Then there is Amazon's involvement in the “Climate Pledge Fund.” The founding partner is an NGO called “Global Optimism,” which was set up by Christiana Figueres, the freely-weeping and salsa-dancing former head of the United Nations Framework Convention on Climate Change, UNFCCC. Figueres became famous for freely admitting that she wanted to overturn the existing global economic system: “This is the first time in the history of mankind that we are setting ourselves the task of intentionally, within a defined period of time, to change the economic development model that has been reigning for at least 150 years since the Industrial Revolution.” She seemed to have missed the similar aspirations of Lenin, Stalin and Mao, among others.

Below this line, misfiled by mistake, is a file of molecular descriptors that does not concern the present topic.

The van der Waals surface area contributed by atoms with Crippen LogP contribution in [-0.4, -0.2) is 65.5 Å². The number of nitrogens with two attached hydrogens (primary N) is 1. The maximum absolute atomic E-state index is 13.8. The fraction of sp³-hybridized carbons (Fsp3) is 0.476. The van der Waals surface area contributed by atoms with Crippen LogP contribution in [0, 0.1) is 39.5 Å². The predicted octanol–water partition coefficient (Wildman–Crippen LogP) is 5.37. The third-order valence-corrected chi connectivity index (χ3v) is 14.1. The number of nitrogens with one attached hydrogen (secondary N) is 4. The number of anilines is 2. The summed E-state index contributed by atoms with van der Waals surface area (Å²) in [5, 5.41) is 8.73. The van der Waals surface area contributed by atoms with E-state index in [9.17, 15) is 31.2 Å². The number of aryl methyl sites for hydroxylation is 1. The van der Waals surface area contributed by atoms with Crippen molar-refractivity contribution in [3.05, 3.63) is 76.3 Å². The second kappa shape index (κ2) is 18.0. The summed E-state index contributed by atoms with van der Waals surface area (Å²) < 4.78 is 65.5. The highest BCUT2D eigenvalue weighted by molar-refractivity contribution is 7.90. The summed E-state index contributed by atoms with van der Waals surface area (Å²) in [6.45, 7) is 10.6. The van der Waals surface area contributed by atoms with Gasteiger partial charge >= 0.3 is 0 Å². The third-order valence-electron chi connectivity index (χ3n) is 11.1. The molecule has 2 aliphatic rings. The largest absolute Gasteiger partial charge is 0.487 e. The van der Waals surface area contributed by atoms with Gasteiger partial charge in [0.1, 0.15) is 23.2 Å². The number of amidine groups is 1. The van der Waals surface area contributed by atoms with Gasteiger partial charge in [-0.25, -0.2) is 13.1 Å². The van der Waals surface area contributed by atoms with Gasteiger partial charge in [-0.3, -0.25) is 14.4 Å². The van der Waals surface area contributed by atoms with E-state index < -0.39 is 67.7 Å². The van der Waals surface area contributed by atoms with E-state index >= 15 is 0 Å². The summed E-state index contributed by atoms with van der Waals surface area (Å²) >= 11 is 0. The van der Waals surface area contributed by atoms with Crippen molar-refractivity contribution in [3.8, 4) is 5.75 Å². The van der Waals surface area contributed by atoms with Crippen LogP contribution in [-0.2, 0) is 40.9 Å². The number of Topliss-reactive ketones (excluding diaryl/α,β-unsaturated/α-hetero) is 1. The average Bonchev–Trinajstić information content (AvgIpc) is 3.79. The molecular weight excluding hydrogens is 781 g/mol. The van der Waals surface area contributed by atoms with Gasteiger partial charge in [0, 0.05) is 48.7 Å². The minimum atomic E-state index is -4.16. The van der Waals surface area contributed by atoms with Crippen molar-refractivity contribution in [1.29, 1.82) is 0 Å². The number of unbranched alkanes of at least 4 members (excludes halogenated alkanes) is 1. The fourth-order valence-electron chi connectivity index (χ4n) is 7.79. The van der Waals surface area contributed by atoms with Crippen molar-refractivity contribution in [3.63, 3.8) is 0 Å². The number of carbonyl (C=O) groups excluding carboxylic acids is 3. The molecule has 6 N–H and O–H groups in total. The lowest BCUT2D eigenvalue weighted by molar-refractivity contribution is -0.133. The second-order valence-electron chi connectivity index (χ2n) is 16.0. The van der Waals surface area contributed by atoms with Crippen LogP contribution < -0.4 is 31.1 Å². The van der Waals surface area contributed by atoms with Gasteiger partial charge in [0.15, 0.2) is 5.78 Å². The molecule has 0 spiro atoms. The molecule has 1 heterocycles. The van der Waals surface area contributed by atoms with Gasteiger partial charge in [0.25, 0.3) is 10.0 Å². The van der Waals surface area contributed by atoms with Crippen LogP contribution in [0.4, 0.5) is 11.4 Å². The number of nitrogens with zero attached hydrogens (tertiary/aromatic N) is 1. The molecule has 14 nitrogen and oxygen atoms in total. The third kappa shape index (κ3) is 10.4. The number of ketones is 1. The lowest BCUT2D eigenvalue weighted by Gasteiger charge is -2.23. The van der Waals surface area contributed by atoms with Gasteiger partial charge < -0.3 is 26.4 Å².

Figueres' last performance as UNFCCC head was to preside over the spectacularly unsuccessful 2015 Paris climate conference, where countries committed (sort of ) to global carbon neutrality by 2050.
Countries know they can't do it. But guess what stakeholder capitalism did for Amazon; it led Jeff Bezos to commit to carbon neutrality by 2040, 10 years early. He then lined up a bunch of other companies — like repentant alcoholics — to take the pledge, too. Amazon has loaded up on electric trucks, built wind and solar facilities, and installed solar on its roofs, no matter how little economic — or environmental — sense such moves make. But then climate penance is now the price of being allowed to do business.
Amazon has committed that its operations will be powered renewably by 2025. But its operations only account for just over 10 per cent of its total carbon emissions. (The rest is from purchased electricity and indirect sources.) That leaves it a long way to go by 2040. But by then — it may well hope but would never admit — the climate juggernaut may have ground to a halt.